Join the Conversation on Twitter: #AccessJobs

by admin on September 10, 2013 · 2 comments

In August, the Department of Labor announced two final rules to improve the hiring and employment of veterans and people with disabilities.

Twitter birdOne rule updates requirements under the Vietnam Era Veterans’ Readjustment Assistance Act of 1974, or VEVRAA. The other updates requirements under Section 503 of the Rehabilitation Act of 1973. You can read Secretary Tom Perez’s blog post about the rules here.

Join the department (@USDOL) for a Twitter chat this Friday, Sept. 13, from 2-3 p.m. EDT to discuss these new rules. You’ll have the chance to ask policy experts questions about what these rules mean for federal contractors and for job seekers.

Officials from the department’s Office of Federal Contract Compliance Programs (OFCCP), Office of Disability Employment Policy (ODEP) and Veterans’ Employment and Training Service (VETS) will participate in the conversation, as well as special guests from the American Association of People with Disabilities (AAPD), the U.S. Business Leadership Network (USBLN) and The American Legion.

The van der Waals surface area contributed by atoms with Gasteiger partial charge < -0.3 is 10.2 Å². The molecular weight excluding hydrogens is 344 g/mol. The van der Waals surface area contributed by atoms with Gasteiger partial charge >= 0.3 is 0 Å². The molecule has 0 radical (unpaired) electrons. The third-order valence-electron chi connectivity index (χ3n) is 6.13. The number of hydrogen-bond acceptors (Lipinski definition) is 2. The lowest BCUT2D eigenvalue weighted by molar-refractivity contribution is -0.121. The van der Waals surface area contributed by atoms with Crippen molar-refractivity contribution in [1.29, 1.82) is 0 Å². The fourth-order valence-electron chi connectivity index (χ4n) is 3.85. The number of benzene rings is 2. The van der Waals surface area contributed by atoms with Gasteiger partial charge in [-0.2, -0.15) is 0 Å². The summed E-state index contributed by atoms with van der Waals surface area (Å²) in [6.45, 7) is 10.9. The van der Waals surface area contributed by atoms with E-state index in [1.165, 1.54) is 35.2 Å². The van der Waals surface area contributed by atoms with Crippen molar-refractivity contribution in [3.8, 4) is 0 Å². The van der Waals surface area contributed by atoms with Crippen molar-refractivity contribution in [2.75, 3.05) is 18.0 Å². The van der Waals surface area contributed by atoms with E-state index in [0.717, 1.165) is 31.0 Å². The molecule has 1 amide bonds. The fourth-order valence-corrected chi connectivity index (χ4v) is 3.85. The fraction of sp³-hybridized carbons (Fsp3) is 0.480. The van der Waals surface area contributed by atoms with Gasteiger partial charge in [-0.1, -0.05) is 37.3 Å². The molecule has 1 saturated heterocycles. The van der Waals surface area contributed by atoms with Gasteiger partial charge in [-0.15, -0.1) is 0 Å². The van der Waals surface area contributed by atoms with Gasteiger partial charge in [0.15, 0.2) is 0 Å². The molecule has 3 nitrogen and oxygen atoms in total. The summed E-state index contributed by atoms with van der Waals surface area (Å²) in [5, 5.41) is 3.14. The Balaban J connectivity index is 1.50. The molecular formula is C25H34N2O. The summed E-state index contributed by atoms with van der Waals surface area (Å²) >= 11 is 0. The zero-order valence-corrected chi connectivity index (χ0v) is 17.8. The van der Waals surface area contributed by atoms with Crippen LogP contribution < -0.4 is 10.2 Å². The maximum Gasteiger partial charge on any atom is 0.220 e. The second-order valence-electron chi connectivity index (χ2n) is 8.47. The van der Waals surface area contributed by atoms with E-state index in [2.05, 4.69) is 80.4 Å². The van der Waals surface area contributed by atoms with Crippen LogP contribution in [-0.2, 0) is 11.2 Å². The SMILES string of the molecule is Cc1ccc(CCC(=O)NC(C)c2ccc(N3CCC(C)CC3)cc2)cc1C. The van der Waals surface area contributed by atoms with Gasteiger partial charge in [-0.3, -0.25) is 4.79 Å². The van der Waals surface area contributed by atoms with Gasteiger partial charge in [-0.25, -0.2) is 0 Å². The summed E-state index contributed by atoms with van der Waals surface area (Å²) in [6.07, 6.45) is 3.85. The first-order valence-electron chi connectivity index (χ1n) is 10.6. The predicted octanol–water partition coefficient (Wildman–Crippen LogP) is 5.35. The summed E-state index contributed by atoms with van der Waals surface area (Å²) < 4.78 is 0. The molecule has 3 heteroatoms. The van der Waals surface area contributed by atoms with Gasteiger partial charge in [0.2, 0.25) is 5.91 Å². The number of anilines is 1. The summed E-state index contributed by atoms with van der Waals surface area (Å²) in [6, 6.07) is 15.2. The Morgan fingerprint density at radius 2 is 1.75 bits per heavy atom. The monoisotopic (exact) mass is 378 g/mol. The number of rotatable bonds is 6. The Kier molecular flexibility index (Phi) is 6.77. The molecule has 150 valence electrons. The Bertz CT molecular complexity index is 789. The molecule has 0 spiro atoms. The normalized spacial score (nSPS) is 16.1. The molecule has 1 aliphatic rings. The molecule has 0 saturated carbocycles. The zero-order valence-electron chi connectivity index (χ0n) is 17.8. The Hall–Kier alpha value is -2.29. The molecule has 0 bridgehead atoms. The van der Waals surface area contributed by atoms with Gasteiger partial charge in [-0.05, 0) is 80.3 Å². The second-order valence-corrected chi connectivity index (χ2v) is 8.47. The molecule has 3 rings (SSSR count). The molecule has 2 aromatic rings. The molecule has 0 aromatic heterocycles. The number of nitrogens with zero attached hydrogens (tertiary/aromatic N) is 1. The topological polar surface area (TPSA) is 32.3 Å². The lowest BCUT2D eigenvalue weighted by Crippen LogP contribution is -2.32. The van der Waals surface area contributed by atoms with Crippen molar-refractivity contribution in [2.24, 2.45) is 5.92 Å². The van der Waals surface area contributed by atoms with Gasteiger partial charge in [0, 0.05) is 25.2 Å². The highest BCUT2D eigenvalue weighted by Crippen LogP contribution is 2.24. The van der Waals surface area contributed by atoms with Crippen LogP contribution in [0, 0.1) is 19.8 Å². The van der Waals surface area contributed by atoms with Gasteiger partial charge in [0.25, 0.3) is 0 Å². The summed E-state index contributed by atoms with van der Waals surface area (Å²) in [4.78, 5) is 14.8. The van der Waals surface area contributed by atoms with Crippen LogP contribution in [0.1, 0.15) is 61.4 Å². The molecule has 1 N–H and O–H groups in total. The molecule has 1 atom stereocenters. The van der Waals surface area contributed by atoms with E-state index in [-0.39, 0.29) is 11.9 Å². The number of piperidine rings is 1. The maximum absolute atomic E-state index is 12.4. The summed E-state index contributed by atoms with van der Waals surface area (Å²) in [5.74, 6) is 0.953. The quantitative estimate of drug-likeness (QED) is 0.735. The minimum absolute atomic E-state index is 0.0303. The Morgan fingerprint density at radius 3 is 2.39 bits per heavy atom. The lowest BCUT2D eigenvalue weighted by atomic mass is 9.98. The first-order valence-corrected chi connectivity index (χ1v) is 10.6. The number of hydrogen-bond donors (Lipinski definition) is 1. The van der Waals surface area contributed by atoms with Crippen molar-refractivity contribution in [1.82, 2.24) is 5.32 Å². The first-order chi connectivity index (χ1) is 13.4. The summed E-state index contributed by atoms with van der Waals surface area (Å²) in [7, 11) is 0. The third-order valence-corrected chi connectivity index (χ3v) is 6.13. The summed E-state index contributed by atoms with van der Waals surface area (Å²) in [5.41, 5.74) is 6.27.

Tweet using the hashtag #AccessJobs to join the discussion between 2 and 3 p.m. EDT Friday, or to submit your questions in advance. You can also submit questions by emailing them to OFCCP-Public@dol.gov. If you can’t make it to the chat, a recap will be posted in the blog.

We look forward to tweeting with you!

Editor’s note: The following are some simple tips for making tweets accessible.

  1. Make sure your profile page includes alternative contact options, like an accessible “contact us” form or toll-free phone number, or an email link to somebody who can assist people with questions.
  2. Let screen reader users know what to expect by including a short prefix before tweets that have photos [PIC], videos [VIDEO] or audio [AUDIO].
  3. Link back to pages with full captions or transcripts of the photo, video or audio.
  4. To increase readability, place #hashtags or @mentions at the end of the tweet.
  5. Avoid using unfamiliar or hard-to-pronounce acronyms when possible. If space allows, spell them out.
  6. For multi-word hashtags, capitalize the first letters of each section of a compound word (#LikeThisExample).
  7. If possible, test your tweet with assistive technology before posting it.

More guidance on social media accessibility is available at www.HowTo.gov.

Twitter is designed to reach a broad audience.  Twitter in its native form, however, may not be fully accessible for everyone. If you do not already have a preferred Twitter client meeting your accessibility needs, one of the following free Twitter clients/platforms may be able assist:

 

{ 2 comments… read them below or add one }

1 Taufik Hdy September 11, 2013 at 12:59 am

The pereturan possible to better appreciate the veterans and persons with disabilities

2 Shari September 13, 2013 at 11:46 am

Thanks for the #AccessJobs information!

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